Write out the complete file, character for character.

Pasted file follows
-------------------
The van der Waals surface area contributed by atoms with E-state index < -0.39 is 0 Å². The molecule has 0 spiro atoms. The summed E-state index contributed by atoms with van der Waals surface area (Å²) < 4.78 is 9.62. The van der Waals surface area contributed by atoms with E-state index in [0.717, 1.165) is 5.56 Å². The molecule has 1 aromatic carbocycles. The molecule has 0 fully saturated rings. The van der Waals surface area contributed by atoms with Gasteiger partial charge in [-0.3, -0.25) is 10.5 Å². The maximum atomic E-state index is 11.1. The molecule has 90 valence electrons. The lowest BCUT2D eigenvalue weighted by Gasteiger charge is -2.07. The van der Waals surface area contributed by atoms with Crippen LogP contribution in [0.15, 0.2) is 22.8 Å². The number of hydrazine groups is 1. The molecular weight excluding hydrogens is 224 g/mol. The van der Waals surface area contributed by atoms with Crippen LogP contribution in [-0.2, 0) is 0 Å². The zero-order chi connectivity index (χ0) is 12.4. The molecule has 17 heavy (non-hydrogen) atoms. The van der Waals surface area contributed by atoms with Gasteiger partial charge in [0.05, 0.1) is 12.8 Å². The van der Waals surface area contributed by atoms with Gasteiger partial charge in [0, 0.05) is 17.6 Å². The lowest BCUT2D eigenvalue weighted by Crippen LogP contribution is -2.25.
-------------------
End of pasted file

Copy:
The van der Waals surface area contributed by atoms with E-state index < -0.39 is 0 Å². The molecule has 0 spiro atoms. The summed E-state index contributed by atoms with van der Waals surface area (Å²) < 4.78 is 9.62. The van der Waals surface area contributed by atoms with E-state index in [0.717, 1.165) is 5.56 Å². The molecule has 1 aromatic carbocycles. The molecule has 0 fully saturated rings. The van der Waals surface area contributed by atoms with Gasteiger partial charge in [-0.3, -0.25) is 10.5 Å². The maximum atomic E-state index is 11.1. The molecule has 90 valence electrons. The lowest BCUT2D eigenvalue weighted by Gasteiger charge is -2.07. The van der Waals surface area contributed by atoms with Crippen LogP contribution in [0.15, 0.2) is 22.8 Å². The number of hydrazine groups is 1. The molecular weight excluding hydrogens is 224 g/mol. The van der Waals surface area contributed by atoms with Crippen LogP contribution in [-0.2, 0) is 0 Å². The zero-order chi connectivity index (χ0) is 12.4. The molecule has 17 heavy (non-hydrogen) atoms. The van der Waals surface area contributed by atoms with Gasteiger partial charge in [0.05, 0.1) is 12.8 Å². The van der Waals surface area contributed by atoms with Gasteiger partial charge in [0, 0.05) is 17.6 Å². The lowest BCUT2D eigenvalue weighted by Crippen LogP contribution is -2.25.